This short short story was originally published on The Community Storyboard in May 2013. With some minor revisions, I’m reprinting it here.
The child’s cry pierced my ears, and I thanked God again that I was too blind to see her tear-soaked red face. Every Sunday they put me through this. As an old woman, a matriarch, I’m supposed to be grateful. And I cope well enough with the cacophony of patent leather shoes and Buster Browns tripping across my wood floors. I cope with the sting and stench of my son-in-law’s cigar smoke, fighting for attention with the sour aroma of sauerkraut and kielbasa, my shoulders constantly pressed and rubbed as if I needed a reminder that it’s another Sunday dinner with all my children and their children.
I cope with only seeing shadowy figures as they float from car to couch to table and back to couch and at last to car. It’s a sunny day when I can see the shadows. The rest of the time, well, all I see is the darkest gray. Not black. Not eternal night. Not yet.
I cope with all the chatter around me–some made for my benefit: “Oh, Mother, you are looking so well today” and “Rosa, come say hello to your Grandma Lein.” But most of the chatter I don’t really hear. I’m not deaf yet, but I don’t listen. I don’t respond right away to their questions. They ask a second or third time and then I respond. So they think I’m deaf. And they know I am blind. And they generally let me be.
Until that child starts crying, as she always does, at every visit. The youngest of my youngest. She is as loose with her tears as he was at her age. It must be in the blood, from his father’s side.
This time she leaned against the stove after being told not to and now she has a burn on her elbow which every adult has to attend to. Right before her mother was going to serve dinner.
I hear her brother next to me start to laugh. He always finds his sister’s tragedies to be very amusing. I raise my hand quickly to his face. My knuckles graze his cheek and it’s enough to make him silent. But I can feel his smile, his delight in little Rosa’s tears. If he hadn’t been sitting next to me at the time, I would have imagined him pushing her against the stove just to get her started.
Last Sunday she tripped and fell onto her knees while roller skating. She hadn’t even gotten to the end of my walkway, they said. Skinned both her knees on the concrete and she’s still wearing the bandages my son told me. Her knees are healing nicely, he said, but in case she trips again, the bandages will protect her. That happened right before dinner too.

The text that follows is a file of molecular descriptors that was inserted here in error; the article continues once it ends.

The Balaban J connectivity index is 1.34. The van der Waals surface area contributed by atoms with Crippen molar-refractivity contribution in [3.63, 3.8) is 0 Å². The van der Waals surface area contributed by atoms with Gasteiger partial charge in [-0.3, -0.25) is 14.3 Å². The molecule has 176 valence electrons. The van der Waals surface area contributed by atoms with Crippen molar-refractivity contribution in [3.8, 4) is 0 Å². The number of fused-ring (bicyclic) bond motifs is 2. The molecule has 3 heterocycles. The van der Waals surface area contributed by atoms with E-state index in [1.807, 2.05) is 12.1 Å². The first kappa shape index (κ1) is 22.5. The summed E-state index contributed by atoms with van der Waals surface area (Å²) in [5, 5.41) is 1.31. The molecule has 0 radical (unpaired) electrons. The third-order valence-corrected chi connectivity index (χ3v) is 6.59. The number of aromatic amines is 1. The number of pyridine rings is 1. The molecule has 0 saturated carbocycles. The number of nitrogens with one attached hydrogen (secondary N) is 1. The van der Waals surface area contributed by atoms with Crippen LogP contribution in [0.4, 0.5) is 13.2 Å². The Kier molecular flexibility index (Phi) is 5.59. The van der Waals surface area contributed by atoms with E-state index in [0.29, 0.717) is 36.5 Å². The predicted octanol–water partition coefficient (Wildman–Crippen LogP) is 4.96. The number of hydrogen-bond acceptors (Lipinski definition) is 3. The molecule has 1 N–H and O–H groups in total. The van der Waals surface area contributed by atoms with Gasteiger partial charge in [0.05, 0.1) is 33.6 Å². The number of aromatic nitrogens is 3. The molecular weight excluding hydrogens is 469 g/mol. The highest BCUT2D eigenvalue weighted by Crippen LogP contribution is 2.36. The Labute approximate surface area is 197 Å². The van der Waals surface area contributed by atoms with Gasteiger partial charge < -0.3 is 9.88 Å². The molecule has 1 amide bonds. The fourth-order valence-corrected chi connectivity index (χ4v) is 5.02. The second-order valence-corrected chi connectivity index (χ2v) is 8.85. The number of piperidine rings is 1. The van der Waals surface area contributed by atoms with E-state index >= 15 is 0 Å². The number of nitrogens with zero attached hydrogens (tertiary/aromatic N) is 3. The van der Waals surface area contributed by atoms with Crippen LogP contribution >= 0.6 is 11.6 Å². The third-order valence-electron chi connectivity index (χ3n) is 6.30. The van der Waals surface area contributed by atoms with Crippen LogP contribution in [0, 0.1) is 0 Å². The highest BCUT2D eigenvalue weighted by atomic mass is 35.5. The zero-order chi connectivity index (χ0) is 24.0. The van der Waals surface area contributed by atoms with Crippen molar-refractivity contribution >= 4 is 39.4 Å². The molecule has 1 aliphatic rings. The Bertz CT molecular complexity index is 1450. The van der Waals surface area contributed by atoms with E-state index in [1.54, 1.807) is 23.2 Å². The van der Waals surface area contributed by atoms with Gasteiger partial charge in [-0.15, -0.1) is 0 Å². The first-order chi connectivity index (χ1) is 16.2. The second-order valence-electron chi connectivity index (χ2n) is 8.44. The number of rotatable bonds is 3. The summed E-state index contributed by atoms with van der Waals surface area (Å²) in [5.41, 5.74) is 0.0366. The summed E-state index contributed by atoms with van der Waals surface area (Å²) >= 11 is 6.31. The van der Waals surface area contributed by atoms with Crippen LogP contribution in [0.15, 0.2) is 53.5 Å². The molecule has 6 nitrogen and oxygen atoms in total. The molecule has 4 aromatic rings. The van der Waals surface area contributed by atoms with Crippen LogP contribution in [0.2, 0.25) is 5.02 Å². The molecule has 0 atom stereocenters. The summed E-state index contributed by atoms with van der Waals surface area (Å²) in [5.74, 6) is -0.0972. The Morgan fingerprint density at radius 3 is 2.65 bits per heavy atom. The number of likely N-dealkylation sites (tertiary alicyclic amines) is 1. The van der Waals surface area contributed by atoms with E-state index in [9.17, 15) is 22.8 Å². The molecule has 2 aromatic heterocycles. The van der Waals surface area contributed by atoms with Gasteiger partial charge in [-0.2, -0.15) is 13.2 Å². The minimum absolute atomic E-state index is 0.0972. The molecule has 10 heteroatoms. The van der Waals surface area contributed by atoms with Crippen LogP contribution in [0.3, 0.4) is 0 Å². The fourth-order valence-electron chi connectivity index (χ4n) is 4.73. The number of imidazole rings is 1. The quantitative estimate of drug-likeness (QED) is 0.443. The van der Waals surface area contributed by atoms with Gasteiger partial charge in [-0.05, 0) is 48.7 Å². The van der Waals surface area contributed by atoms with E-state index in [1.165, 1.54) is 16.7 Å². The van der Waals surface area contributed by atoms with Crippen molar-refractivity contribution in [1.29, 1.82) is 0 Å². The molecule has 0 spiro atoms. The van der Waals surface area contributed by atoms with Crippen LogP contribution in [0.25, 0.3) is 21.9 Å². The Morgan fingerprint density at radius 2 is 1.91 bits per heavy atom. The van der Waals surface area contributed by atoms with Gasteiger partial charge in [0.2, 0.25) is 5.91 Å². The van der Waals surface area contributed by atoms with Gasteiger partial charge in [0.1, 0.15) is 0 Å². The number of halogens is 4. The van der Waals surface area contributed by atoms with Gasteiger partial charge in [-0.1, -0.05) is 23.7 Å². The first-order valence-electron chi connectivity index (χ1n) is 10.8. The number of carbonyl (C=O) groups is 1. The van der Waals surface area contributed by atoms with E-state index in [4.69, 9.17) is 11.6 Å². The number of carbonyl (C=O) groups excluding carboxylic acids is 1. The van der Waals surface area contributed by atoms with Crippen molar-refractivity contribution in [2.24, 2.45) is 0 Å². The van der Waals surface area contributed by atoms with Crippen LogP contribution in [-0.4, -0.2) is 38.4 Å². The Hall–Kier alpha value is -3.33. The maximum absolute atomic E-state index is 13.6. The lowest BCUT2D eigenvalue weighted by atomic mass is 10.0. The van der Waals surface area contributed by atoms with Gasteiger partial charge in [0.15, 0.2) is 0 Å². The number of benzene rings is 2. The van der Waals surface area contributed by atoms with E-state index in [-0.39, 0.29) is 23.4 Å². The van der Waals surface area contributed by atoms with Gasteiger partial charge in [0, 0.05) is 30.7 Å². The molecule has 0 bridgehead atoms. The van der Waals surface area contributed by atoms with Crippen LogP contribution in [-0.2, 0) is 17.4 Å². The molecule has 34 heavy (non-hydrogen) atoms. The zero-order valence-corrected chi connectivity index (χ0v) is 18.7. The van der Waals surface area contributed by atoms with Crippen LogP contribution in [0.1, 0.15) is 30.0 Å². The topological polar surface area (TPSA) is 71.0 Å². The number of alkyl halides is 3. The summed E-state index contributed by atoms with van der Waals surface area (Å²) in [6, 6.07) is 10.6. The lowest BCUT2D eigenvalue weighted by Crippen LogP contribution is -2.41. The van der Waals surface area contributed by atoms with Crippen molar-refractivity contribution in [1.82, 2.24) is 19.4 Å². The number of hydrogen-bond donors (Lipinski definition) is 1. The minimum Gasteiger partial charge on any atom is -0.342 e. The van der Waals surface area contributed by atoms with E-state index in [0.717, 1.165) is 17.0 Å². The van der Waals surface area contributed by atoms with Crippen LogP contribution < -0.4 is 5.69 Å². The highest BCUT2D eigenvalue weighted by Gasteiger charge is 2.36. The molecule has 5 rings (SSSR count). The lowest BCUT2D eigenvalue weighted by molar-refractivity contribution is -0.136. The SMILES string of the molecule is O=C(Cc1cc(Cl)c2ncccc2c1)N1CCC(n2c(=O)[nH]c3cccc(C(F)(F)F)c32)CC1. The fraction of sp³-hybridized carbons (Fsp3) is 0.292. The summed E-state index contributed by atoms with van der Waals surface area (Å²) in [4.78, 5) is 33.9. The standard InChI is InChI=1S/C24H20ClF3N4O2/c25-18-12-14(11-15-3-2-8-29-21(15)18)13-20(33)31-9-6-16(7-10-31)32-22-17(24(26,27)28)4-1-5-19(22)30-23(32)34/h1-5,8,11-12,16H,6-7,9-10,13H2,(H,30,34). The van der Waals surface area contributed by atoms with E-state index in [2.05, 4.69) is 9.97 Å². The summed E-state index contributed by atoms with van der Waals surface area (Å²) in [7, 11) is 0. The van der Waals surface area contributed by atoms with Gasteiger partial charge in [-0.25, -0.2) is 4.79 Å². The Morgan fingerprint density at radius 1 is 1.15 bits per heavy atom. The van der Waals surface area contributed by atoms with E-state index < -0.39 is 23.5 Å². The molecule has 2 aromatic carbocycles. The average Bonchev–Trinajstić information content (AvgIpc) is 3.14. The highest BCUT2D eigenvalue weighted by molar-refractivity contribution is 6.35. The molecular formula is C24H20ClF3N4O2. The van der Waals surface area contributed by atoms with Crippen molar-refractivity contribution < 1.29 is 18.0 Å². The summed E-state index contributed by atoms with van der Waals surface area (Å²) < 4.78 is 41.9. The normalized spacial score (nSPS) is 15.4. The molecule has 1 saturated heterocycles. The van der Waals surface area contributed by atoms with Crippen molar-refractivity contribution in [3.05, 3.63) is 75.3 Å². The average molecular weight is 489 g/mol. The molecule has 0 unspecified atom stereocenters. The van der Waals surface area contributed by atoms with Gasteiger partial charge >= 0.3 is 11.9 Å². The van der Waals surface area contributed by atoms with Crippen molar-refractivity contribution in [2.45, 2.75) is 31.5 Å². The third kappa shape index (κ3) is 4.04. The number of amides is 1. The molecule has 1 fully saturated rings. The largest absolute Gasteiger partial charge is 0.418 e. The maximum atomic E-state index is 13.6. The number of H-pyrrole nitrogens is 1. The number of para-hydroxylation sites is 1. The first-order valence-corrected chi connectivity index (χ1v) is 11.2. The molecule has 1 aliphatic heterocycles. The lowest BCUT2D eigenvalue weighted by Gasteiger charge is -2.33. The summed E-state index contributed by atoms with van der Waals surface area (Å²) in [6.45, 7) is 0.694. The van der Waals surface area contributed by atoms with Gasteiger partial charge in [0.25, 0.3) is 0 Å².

And the Sunday before that, she missed a step coming down the stairs from the toilet and fell hard on her bum. I think she was more embarrassed than hurt, but she hollered as if she had broken a leg.
Her brother whispers to me, “I’m hungry, Grandma, aren’t you?” I shush him, but my stomach responds with a low growl. I hear him snicker and I start to raise my hand. I feel him move out of range.
I feel the heavy weight of my youngest as he resumes his place at the other side of me. I can just make out his large hulking form bent forward, his elbows on the table. How many times have I told him that elbows do not belong on the table. I gave up a long time ago.
“Is she all right,” I ask him softly in German. It’s funny to me that after all my years in this country and all I went through to learn English, that German is what most often comes to my lips. My youngest, though, and in fact everyone always answers me in English.
“Yes, Ma, she’s OK. Gertie is putting some salve on the burn. It’s not too bad. It won’t blister.” He sighs and leans back in his chair.
“She is accident-prone,” I say, stating the obvious, of course, but I could not resist. Like her brother, I take some cruel pleasure in her mishaps. She was like a gadfly to me–annoying me with her cries, her crises.
I know I’m being unfair. She’s just a child. The youngest of my youngest. And I have never seen her. My sight was gone by the time she was born. And because of that I will always remember her brother as being two years old because that is when I last saw him. The advantage of being blind, I once told my youngest, is that I will never see any of my children or grandchildren grow old.
“Oh, but, Ma, I wish you could see Rosa,” he says. “She looks just like you when you were little, like you do in those photos on the ship when you came over. She’s got your black hair and black eyes. Even her skin is dark, but the doctors say she’ll grow out of that.”
“You make her sound like an Indian,” I snap back. “There’s no Indians in this family.” That always hurts him, and I regret the pain that I caused him. But he seems too quick to forget that he had been dark like Rosa and that he had been tormented by other children. They called him Injun Joe. They said his father was a drunken Indian. They were right about the first part. All my husband ever did was drink. He claimed to be part Mohawk, but I never believed him.
“Ma,” my youngest took my hand. “We’re ready to say Grace.”
Everyone was suddenly silent, even Rosa. I felt his son’s hand gingerly feel for mine. I slowly clasped the soft, supple fingers, thinking how large they were for a two-year-old’s.